Norway Aurora Borealis

Despite the bone-numbingly cold temperatures, Norway’s far north has become the place to be in winter. This is a beautiful area to explore with lots of fun activities to enjoy, but the main reason people turn up is simple: to see the magical northern lights, which dance across the inky black skies in beautiful swirls of colour.

This guide will give you tips on when to visit Norway for the best chance of seeing the northern lights, and will also give you some suggestions on the best places to see the lights – from Bodø and Alta on the Norwegian mainland to more remote places like Lofoten and Svalbard.

We’ve also rounded up some of the best northern lights tours, in case you fancy getting off the beaten track or simply want to learn how to photograph the aurora. Here’s everything you need to know about seeing the northern lights in Norway.
Is Norway a good place to see the lights?

Well, it can be expensive. But there are loads of positive reasons for choosing Norway for your northern lights adventure. It’s safe, it’s easy to get around, and large parts of the country are far enough north to give you a good chance of seeing the lights.

There’s a good selection of hotels and hostels in the north of Norway, too, so you’ll never have too much trouble finding somewhere to stay. In northern Norway you also have the ability to mix aurora spotting with a look around fjords, or a trip up into the mountains.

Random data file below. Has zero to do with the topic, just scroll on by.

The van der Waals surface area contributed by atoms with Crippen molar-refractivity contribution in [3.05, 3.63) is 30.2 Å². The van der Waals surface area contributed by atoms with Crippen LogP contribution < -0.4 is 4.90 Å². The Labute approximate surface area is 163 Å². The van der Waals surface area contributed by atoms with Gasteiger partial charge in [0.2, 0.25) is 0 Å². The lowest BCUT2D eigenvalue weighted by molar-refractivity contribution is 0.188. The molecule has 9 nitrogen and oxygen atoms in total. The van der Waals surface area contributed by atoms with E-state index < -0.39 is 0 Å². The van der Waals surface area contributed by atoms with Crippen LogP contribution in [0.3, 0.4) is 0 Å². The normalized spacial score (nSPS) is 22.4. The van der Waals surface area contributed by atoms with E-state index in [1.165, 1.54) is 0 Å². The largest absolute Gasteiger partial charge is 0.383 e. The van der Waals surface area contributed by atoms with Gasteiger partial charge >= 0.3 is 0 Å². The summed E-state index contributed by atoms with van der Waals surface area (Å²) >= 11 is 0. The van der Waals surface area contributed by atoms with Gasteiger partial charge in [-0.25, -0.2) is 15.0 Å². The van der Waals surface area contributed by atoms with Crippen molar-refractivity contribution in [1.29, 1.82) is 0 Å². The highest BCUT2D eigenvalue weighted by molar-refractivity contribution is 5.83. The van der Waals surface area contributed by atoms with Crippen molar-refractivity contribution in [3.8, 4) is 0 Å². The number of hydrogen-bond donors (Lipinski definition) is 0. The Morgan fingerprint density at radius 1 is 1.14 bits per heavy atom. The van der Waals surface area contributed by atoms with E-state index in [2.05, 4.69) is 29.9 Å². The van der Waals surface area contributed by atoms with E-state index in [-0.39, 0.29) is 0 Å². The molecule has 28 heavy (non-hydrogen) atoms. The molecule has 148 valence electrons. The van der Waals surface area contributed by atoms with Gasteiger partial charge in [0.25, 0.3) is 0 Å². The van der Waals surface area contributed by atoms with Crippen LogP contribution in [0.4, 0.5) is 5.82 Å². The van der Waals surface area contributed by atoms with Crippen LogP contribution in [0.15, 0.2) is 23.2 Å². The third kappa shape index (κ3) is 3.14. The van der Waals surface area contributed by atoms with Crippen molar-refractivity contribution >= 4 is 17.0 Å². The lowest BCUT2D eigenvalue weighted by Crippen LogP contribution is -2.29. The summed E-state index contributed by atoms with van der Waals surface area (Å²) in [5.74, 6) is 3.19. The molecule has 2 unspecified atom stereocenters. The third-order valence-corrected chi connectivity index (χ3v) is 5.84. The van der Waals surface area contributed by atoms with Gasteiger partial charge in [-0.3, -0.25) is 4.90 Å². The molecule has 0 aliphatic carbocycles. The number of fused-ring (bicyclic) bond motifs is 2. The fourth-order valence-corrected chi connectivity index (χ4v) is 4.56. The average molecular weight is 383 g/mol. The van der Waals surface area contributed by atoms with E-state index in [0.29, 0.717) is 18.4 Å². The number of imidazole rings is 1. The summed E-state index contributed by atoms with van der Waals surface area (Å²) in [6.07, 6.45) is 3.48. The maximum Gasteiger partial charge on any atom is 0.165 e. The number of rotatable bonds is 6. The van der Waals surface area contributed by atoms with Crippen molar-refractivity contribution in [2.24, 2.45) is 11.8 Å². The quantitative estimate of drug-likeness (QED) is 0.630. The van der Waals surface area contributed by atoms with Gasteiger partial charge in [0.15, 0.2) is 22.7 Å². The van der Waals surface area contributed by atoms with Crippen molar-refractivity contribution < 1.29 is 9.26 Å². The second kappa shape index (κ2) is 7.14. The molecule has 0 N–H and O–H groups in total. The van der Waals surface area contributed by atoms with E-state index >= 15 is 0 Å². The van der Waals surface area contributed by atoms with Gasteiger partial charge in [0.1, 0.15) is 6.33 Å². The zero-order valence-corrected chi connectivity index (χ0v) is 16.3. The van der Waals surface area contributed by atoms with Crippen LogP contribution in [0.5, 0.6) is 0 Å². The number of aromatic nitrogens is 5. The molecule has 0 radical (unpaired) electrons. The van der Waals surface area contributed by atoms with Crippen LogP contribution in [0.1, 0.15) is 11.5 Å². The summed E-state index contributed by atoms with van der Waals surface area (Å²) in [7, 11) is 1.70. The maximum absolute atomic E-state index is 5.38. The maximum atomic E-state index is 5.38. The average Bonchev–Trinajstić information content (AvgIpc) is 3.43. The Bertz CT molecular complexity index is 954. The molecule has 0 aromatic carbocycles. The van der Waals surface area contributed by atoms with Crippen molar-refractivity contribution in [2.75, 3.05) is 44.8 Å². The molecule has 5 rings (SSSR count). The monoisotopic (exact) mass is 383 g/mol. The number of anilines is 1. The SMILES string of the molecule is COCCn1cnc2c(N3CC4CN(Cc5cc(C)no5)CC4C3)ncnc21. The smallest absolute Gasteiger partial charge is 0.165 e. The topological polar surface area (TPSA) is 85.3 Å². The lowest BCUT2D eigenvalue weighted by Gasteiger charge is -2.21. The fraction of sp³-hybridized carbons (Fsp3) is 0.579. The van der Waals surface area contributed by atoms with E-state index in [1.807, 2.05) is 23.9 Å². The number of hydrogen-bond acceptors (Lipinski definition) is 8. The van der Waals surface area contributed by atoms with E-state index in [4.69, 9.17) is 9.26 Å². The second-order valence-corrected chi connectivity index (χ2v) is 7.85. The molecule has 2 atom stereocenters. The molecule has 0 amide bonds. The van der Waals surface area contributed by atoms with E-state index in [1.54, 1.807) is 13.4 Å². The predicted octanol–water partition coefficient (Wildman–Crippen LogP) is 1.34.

If you’re worried about the costs adding up, and your main mission is to experience the northern lights, our advice would be to consider Sweden instead – it’s a little cheaper and you’ll have just as much chance of seeing the lights.

Where can I see the northern lights in Norway?

For the most part, you’ll only be able to see the aurora in the northern part of Norway. Experts say your chances will increase the nearer you get to the so-called ‘auroral zone’, a band that stretches around the planet around 2000–3000km from the magnetic pole.

The good news is that lots of places in Norway fall under that band. As a very rough guide, the area between Bodø and Svalbard is usually considered the best for seeing the northern lights in Norway.

Of course, if the conditions are right, there’s nothing to stop you catching the lights well outside that area. It’s not unheard of to see them as far north as Svalbard or as far south as Oslo – but realistically, the chances of you seeing green skies over the Norwegian capital are very low indeed.

There are other factors at play, beyond your latitude. The intensity of overhead displays depends a lot on the amount of solar activity, and of course you won’t be able to see any lights if it’s still daylight (a serious consideration during Norway’s bright summer). Then there’s the weather to think about – even if all other conditions are perfect, there’s a chance that clouds can ruin your view.

Needless to say, you’ll need a bit of planning and a bit of luck: it really is possible to spend a long weekend (or even a couple of weeks) in the north of Norway without seeing the northern lights. For that reason, never let tour companies tell you that you’ll definitely see the lights – they just don’t know that the conditions will be right.

If you want to go please check travel to Norway – Reise nach Norwegen

Despite all that, there are some things you can do to boost your chances of seeing the lights. The places we’ve picked out below are known for their clear skies and frequent displays, so it pays to visit one of those. You should also leave yourself plenty of time – you might get lucky, but only having one night in the north is going to cut your chances significantly. You should also aim to visit at the right time of year (read on for tips).

Author: ResortPro